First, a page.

The Bangko Sentral ng Pilipinas (BSP) said it is improving its stress testing exercises to make it more granular to strain each bank’s risks or exposures.

The BSP in a report said it could be crucial to have a more granular review and assessment of the COVID-19 pandemic’s impact on individual banks. “This in turn will help guide any possible supervisory or resolution action,” it said.

The BSP has already made significant changes to the stress testing frameworks or “initial adjustments” as first response to the pandemic last year. But, it added – “(it) would benefit from further refinement.”

In conducting stress test exercises, the BSP said limitations include the quality and extent of granularity of data. “For instance, the information that we initially worked on are not the latest exposures, but we had to use the same just to get an indication of the potential impact of the scenarios that we are running,” said the BSP.

Some of the key challenges in mapping banks’ exposures to the conglomerates since the data available are some “years back” and “do not necessarily address the data requirements sufficient to conduct stress testing exercises.” By conglomerates, the BSP is referring to the top 20 conglomerates’ loans and investments including their subsidiaries and affiliates.

The BSP uses stress test results to assess and manage banks’ potential and current risk exposures especially large lenders and domestic systematically important banks or banks that are too big to fail.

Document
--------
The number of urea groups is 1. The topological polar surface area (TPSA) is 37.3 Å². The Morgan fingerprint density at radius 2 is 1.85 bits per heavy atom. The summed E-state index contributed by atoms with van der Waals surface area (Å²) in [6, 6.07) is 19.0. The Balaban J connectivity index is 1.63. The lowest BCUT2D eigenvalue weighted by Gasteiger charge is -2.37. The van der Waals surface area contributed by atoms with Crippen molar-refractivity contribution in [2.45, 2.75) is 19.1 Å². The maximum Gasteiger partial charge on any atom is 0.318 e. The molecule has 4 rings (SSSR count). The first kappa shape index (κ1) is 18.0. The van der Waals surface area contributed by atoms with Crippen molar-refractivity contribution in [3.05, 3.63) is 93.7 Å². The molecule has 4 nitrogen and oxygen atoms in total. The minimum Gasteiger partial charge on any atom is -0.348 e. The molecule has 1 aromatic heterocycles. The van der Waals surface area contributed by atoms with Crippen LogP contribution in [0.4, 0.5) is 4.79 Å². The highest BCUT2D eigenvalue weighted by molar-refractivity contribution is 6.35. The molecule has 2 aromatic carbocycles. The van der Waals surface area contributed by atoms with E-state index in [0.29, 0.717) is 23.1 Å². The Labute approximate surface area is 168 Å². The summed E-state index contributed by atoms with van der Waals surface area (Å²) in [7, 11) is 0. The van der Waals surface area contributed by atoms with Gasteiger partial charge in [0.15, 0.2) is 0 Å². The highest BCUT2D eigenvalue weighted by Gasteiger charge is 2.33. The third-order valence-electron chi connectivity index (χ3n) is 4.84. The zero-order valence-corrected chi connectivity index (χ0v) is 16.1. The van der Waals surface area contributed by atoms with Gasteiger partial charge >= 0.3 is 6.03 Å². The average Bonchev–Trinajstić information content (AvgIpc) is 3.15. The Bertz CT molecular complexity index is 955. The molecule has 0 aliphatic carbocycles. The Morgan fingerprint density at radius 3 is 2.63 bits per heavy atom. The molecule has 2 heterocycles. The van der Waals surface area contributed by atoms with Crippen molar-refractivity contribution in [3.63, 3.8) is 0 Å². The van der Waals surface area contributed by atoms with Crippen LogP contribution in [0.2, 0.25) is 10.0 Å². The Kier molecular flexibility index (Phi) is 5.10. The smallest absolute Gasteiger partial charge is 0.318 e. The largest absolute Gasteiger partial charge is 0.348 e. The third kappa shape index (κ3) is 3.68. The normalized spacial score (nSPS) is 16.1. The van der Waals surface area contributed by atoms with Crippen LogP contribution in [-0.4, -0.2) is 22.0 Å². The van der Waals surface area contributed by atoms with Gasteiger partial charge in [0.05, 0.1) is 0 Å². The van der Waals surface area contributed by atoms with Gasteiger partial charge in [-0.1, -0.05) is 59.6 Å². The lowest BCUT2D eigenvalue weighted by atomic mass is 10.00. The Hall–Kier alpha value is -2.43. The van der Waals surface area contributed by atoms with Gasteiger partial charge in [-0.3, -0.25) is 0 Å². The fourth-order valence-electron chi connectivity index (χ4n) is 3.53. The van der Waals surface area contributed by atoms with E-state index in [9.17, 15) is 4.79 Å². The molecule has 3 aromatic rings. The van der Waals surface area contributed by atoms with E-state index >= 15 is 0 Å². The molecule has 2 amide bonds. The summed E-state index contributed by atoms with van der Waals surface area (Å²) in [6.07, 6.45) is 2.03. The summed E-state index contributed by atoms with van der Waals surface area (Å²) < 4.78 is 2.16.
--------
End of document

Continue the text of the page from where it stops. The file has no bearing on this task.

The BSP said stress tests under COVID-19 “can be most effective when authorities (such as the BSP) explain the objectives of these exercises and ensure that they are well-aligned with the way the results will be employed and shared with the banks and the public.”

The BSP, similar with all central banks, employ stress testing excercises to determine a bank’s health in terms of adequate capital and liquidity and the industry’s ability to withstand uncertainties and negative financial shocks.

Results of these stress tests have been as expected since banks are already well-buffered even before the pandemic. “It is quite reassuring to note that capital and liquidity ratios of the banking system remain adequate under stress scenarios simulated in the BSP’s stress test exercises. Likewise, individual bank

ratios generally remain above minimum prudential requirements,” noted the BSP.

The BSP said it has been improving its financial surveillance tools and analysis techniques for “timely and proactive policy measures and supervisory actions relevant to the status or health of the financial system.”

The BSP is also preparing to develop and implement climate change stress testing exercises for banks. “(This is) an acknowledgment that financial institutions are exposed to significant impact from climate change. In particular, climate change could affect banks’ financial conditions through physical risk and transition risk,” it said.

Based on BSP’s stress tests, banks continue to show resilience to credit risk shocks, as well as market risks namely interest rate and foreign exchange risks.

The BSP implements the Uniform Stress Test Exercise and the Real Estate Stress Test, plus several surveillance and early warning systems.

Source: Manila Bulletin (